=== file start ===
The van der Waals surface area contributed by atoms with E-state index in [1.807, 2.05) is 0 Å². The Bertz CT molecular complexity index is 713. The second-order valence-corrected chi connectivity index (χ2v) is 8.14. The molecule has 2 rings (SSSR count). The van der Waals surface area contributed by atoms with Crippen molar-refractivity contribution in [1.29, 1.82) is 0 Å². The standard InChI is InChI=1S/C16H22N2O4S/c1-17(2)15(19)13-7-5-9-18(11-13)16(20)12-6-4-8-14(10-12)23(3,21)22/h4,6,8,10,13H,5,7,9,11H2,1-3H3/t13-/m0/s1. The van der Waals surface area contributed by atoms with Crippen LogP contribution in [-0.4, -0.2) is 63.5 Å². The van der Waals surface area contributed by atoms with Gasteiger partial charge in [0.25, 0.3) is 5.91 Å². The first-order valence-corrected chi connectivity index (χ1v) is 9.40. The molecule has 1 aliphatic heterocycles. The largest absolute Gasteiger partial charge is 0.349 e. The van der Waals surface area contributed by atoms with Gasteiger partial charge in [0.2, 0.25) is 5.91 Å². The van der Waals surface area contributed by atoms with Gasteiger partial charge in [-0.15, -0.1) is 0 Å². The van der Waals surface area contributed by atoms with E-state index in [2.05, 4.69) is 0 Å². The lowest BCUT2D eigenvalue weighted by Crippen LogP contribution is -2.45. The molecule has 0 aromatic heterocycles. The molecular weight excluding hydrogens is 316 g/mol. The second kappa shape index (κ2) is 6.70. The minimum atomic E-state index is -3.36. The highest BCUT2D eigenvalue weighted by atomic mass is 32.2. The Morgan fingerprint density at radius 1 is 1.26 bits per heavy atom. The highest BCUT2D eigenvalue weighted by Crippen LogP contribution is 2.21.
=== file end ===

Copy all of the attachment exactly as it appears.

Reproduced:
The van der Waals surface area contributed by atoms with E-state index in [1.807, 2.05) is 0 Å². The Bertz CT molecular complexity index is 713. The second-order valence-corrected chi connectivity index (χ2v) is 8.14. The molecule has 2 rings (SSSR count). The van der Waals surface area contributed by atoms with Crippen molar-refractivity contribution in [1.29, 1.82) is 0 Å². The standard InChI is InChI=1S/C16H22N2O4S/c1-17(2)15(19)13-7-5-9-18(11-13)16(20)12-6-4-8-14(10-12)23(3,21)22/h4,6,8,10,13H,5,7,9,11H2,1-3H3/t13-/m0/s1. The van der Waals surface area contributed by atoms with Crippen LogP contribution in [-0.4, -0.2) is 63.5 Å². The van der Waals surface area contributed by atoms with Gasteiger partial charge in [0.25, 0.3) is 5.91 Å². The first-order valence-corrected chi connectivity index (χ1v) is 9.40. The molecule has 1 aliphatic heterocycles. The largest absolute Gasteiger partial charge is 0.349 e. The van der Waals surface area contributed by atoms with Gasteiger partial charge in [0.2, 0.25) is 5.91 Å². The van der Waals surface area contributed by atoms with Gasteiger partial charge in [-0.15, -0.1) is 0 Å². The van der Waals surface area contributed by atoms with E-state index in [2.05, 4.69) is 0 Å². The lowest BCUT2D eigenvalue weighted by Crippen LogP contribution is -2.45. The molecule has 0 aromatic heterocycles. The molecular weight excluding hydrogens is 316 g/mol. The second kappa shape index (κ2) is 6.70. The minimum atomic E-state index is -3.36. The highest BCUT2D eigenvalue weighted by atomic mass is 32.2. The Morgan fingerprint density at radius 1 is 1.26 bits per heavy atom. The highest BCUT2D eigenvalue weighted by Crippen LogP contribution is 2.21.